CMS-MITACS Joint Conference 2007
May 31 - June 3, 2007
Delta Hotel, Winnipeg, Manitoba
In this paper we discuss an option valuation model using O(m,n) trapezoidal type fuzzy numbers. We demonstrate how fuzzy algebra assisted by O(m,n) trapezoidal type fuzzy numbers can be successfully applied to the discrete Cox-Ross-Rubinstein (1979) binomial risk neutral option pricing model. Through option pricing theory and fuzzy set theory we get results that allow us to effectively price option in a fuzzy environment. The approach developed in the paper is illustrated with the help of a numerical example.
Joint work with R. Thulasiram, C. R. Bector and S. K. Bhatt.
In recent years a new methodology (called "diffusion canonical transformation") was developed for generating new families of analytically solvable one-dimensional Markovian diffusions with multiple adjustable model parameters. In this talk we discuss some of the most recent, and ongoing, developments and applications of such new diffusion models to option pricing. We show that certain subfamilies of these processes properly describe forward (discounted) asset prices as martingales under a risk-neutral measure. Risk-neutral transition densities, first-passage time densities, and option prices for standard Europeans, barrier options and lookback options are derived in analytically closed-form. The newly derived analytical formulas for these families are supersets of previously derived formulas given for other popular models such as the CEV and others. Implied volatility surfaces for these models, however, exhibit a wide range of pronounced smiles and skews of the type observed in the option markets. These diffusion models are also applicable to pricing more generally path-dependent as well as multi-asset options. We conclude by discussing some numerical implementations for pricing Asian and Bermudan options via path integral approaches.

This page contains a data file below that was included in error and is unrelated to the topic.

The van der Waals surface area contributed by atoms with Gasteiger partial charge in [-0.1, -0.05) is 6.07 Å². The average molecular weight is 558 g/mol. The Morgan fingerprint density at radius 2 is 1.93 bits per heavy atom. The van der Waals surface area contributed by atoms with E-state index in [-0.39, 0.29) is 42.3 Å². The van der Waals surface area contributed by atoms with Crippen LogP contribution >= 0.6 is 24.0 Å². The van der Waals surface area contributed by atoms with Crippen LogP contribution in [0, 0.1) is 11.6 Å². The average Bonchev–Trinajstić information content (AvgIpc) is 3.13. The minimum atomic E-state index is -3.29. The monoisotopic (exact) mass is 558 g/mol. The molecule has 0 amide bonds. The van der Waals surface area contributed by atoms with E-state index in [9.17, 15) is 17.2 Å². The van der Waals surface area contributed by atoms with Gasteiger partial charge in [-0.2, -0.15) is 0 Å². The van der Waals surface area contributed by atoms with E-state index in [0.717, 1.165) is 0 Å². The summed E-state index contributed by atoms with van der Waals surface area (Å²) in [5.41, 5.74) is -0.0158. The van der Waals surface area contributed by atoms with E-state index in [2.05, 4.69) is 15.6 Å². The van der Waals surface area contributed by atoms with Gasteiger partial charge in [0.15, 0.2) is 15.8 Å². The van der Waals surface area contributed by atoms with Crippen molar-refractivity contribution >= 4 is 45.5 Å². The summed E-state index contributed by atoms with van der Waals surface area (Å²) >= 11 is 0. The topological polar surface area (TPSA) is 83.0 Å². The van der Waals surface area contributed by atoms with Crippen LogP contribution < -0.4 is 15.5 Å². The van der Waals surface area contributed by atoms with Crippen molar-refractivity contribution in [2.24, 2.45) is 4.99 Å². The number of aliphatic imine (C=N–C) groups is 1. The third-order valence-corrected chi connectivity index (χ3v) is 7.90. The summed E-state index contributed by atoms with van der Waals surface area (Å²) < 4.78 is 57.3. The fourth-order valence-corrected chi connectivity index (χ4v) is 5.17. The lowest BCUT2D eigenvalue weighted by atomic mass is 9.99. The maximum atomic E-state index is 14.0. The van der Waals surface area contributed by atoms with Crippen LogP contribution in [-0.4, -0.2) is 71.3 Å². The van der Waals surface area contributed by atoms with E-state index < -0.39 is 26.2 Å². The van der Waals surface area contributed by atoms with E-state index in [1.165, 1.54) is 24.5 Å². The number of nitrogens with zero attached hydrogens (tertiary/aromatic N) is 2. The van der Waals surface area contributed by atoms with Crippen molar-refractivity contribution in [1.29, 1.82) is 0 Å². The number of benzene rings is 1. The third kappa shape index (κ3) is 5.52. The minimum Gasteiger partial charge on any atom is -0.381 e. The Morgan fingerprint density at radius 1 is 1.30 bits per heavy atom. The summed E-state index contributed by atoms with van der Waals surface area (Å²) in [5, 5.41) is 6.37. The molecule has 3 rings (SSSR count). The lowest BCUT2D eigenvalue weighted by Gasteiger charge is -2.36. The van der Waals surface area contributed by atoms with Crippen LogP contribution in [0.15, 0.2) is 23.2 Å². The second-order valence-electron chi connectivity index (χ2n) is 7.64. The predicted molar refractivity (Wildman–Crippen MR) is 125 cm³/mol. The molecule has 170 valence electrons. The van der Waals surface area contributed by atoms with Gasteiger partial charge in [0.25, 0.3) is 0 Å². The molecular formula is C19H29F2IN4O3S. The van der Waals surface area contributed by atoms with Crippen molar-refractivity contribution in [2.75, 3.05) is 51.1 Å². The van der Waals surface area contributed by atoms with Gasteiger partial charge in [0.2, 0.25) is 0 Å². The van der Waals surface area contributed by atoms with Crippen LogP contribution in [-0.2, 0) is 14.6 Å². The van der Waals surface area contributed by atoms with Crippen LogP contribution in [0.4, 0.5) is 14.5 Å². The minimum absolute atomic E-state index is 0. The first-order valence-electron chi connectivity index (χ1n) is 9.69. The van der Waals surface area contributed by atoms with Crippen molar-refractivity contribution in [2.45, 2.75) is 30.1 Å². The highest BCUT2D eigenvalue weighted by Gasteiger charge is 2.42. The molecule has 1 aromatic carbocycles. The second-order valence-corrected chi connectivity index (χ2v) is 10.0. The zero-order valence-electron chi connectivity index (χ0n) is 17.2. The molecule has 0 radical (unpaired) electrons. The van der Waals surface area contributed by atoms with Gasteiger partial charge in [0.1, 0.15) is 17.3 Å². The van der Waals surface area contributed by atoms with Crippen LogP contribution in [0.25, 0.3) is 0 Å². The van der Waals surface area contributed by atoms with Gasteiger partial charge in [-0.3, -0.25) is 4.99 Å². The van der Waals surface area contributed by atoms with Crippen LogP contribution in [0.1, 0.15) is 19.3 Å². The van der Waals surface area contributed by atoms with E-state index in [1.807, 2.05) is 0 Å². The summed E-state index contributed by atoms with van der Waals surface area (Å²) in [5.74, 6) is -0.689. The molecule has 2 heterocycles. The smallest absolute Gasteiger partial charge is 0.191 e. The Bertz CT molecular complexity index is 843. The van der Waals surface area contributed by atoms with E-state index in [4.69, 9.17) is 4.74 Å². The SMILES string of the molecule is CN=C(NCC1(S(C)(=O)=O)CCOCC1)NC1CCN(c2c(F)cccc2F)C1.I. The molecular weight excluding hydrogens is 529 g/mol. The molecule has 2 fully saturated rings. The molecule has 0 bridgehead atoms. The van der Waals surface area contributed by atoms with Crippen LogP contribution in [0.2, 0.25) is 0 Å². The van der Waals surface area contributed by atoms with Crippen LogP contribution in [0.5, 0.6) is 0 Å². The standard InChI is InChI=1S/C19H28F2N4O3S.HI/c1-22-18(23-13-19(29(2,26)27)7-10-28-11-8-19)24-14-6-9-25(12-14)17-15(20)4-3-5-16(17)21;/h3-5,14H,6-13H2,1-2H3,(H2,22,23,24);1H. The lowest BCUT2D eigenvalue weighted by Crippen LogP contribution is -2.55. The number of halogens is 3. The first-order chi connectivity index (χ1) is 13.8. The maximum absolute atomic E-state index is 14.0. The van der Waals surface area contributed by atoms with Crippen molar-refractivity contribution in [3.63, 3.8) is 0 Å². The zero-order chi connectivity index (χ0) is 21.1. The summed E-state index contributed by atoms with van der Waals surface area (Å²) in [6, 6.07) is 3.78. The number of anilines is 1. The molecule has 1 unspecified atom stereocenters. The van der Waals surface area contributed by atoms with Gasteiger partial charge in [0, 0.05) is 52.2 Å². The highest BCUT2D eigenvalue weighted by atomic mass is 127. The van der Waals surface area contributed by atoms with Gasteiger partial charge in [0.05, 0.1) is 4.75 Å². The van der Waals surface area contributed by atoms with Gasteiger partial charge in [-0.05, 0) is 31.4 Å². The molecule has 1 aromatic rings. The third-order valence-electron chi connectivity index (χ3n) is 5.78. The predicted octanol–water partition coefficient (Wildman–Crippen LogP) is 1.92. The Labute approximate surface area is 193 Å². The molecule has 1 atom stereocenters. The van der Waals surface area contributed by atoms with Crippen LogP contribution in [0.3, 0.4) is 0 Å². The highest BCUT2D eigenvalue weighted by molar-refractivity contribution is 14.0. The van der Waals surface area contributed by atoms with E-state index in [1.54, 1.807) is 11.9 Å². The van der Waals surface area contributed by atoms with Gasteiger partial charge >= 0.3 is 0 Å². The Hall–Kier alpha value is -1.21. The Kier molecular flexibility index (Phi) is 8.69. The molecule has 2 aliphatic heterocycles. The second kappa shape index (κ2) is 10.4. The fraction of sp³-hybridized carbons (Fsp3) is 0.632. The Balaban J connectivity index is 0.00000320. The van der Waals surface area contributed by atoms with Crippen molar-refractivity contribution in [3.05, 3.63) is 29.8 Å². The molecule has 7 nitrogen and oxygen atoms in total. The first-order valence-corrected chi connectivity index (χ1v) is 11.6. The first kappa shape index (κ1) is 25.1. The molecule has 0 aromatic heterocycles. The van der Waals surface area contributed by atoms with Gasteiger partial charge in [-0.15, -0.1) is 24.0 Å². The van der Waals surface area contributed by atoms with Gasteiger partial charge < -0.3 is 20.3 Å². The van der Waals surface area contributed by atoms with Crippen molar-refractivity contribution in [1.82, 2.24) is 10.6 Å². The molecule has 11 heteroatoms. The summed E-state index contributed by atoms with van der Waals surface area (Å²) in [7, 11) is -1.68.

In this talk, we will discuss two optimal martingale measures: The minimal Hellinger martingale measure of order q (MHM(q) measure hereafter) and the q-optimal martingale measure, for any q and any semimartingale market model.
We will explain how these two optimal martingale measures are obtained. Then we conduct our comparison for these two martingale measures in two ways. The first comparison deals with comparing `physically' the two optimal martingale measures. Precisely, in this case, we show that the two optimal martingale measures coincide in the case of Levy market models with known horizon, while they differ in general. We also provide necessary and sufficient conditions for the two optimal martingale measures to coincide in a general framework. The second comparison addresses the question whether there exists a model for which the MHM(q) measure of the underlying model is the q-optimal martingale measure, and vice-versa. This last comparison has a great impact in analysing uncertainty models. Finally, from the very practical point of view, we analyze the MHM(q) measure for the case of discrete-time market model.
In this talk I will introduce the Non-negative Matrix Factorization (NMF) technique to estimate Value at Risk (VaR). VaR is a very important methodology for measuring portfolio risk in finance. Normally when calculating VaR, we need the correlations between each product in our portfolio. But it's very time-consuming to get the correlations when the number of products is large, besides, the correlation cannot be very precise. The Non-negative Matrix Factorization method has previously been shown to be a useful decomposition for multivariate data. It is developed now to find parts-based, linear representations of non-negative data. Then I use this tool to deal with the data of the portfolio and gladly find I can skip the step of calculating correlations when estimating VaR.
This paper characterizes differentiable subgame perfect equilibria in a continuous time intertemporal decision optimization problem with non-constant discounting. It is assumed that successive decision-makers are in a situation of perfect competition, so that each of them takes the strategy of future generations as given. We show that equilibrium strategies are characterized by a value function, which must satisfy a certain equation. The equilibrium equation takes two different forms, one of which is reminiscent of the classical Hamilton-Jacobi-Bellman equation of optimal control, but with a non-local term. We give a local existence result, and several examples of equilibria, and we conclude that non constant discount rates generate an indeterminacy of the steady state in the Ramsey growth model. Despite its indeterminacy, the steady state level is robust to small deviations from constant discount rates.